On June 4, six non-O157 STECs (O26, O45, O103, O111, O121, O145) officially became per se adulterants in various raw beef products. On that date, FSIS began analyzing raw beef manufacturing trimmings for these six.

 

What product will FSIS analyze for non-O157 STECs?

FSIS will begin by limiting the analysis to samples of beef trim for manufacturing as defined in FSIS Directive 10,010.1, Rev. 3, at § VI. B. 1. These products are sampled under the MT60 program (formerly MT50) at a slaughter establishment only.

Samples will be analyzed for non-O157 STEC if the trim is from cattle slaughtered on or after June 4th. If product from an earlier slaughter date is in the sampled lot, the product will only be analyzed for E. coli O157:H7.

If there is a positive FSIS finding for E. coli O157:H7 in a raw product, any follow-up samples of beef trim (MT52 and MT53) based on that positive will also be analyzed for non-O157 STEC.

Through a series of questions, PHIS will ensure the inspection program personnel (IPP) have accurately identified product for non-O157 analysis before printing a sample submission form.

Reporting results

FSIS will report the results of the E. coli O157:H7 and non-O157 STEC analysis together. FSIS does not expect the non-O157 analysis to delay the reporting.

What happens if there is a positive non-O157 STEC finding?

FSIS will respond in the same manner as it currently does for a positive E. coli O157:H7 sample, except no “for cause” FSA will be scheduled during the first 90 days.

As to product implicated by a positive non-O157 STEC, FSIS will accept the lotting used by an establishment for E. coli O157:H7 testing, even if the lot tested negative for E. coli O157 (absent evidence of a high event period). For example, if there is a positive in a five combo lot of trim, then only that lot is implicated by a non-O157 STEC positive, regardless of that lot’s E. coli O157:H7 result.

On corrective actions for an agency or other positive test, the agency will verify the establishment is taking appropriate action depending on whether non-O157 STEC is a hazard reasonably likely to occur in the HACCP plan (§ 417.3(a)) or not (§417.3(b)). If an establishment did not determine non-O157 STEC is a hazard reasonably likely to occur, the agency will not expect that the establishment institute a testing program for non-O157 STECs (if it does not have one), or include non-O157 STEC in the HACCP plan, provided the establishment’s current plan addresses E. coli O157:H7.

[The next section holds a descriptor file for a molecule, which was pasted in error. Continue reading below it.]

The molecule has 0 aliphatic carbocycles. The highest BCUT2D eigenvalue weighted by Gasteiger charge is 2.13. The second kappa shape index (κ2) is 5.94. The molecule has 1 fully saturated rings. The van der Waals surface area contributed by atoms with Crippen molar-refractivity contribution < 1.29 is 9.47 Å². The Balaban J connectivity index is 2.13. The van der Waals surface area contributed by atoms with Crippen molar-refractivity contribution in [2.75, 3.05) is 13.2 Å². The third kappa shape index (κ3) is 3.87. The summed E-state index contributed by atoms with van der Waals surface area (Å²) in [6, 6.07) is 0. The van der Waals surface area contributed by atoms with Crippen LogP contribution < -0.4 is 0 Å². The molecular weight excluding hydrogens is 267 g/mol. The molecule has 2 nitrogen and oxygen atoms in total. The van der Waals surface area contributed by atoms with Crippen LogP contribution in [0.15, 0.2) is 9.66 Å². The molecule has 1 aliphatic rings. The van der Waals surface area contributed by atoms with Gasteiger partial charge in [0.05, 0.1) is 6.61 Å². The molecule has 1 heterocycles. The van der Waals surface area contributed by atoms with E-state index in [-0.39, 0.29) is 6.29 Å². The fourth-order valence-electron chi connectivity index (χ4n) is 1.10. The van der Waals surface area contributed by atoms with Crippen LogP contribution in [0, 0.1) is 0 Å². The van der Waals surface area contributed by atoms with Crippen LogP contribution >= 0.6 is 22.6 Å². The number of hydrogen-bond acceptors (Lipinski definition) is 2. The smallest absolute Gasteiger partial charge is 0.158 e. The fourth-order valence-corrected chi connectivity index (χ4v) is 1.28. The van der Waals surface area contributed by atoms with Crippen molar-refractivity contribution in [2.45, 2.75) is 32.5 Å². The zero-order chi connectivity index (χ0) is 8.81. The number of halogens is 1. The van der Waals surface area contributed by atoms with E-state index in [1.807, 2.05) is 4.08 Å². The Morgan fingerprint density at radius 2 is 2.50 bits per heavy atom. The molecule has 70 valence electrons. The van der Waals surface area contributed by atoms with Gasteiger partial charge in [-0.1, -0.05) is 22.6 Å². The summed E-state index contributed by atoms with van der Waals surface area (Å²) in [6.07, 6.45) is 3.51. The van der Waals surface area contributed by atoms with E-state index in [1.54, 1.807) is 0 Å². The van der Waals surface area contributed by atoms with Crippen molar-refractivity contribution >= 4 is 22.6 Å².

Following a non-O157 positive, FSIS will assess the effectiveness of the sanitary dressing procedures; especially “how the establishment is preventing visible contamination on the carcass at all stages of the hide removal process.”

FSIS present expectations for establishment programs

FSIS will not require, nor take any enforcement action, if an establishment (slaughter or processing) does not reassess its HACCP plans or begin non-O157 STEC analysis on June 4th. That said, FSIS expects establishments to use the next 90 days to consider how to address non-O157 STEC in their HACCP systems. This could include gathering data to support/validate their handling of non-O157 STEC; documenting any HACCP reassessment; and, where applicable, assessing the establishment’s purchase specifications (Letters of Guarantee and Certificates of Analysis) to ascertain whether the non-O157 STEC are being controlled with the supplier’s E. coli O157:H7 controls. FSIS intends to survey at the end of the first 90 days to determine what establishments have done in this regard.

The non-O157 STEC adulteration policy applies NOW to all raw ground beef and component

At present, FSIS will only be testing raw beef trim for non-O157 STEC. One should not expect FSIS analysis of raw ground beef and other ground components until fall at the earliest. That said, the adulteration determination applies to all raw non-intact products or components. Consequently, if another federal or state agency, or a third party conducts its own non-O157 of raw ground beef or components, a positive finding would render the product adulterated and any implicated product in commerce would be subject to recall, provide FSIS recognizes the laboratory result pursuant to the criteria in Directive 10,000.1.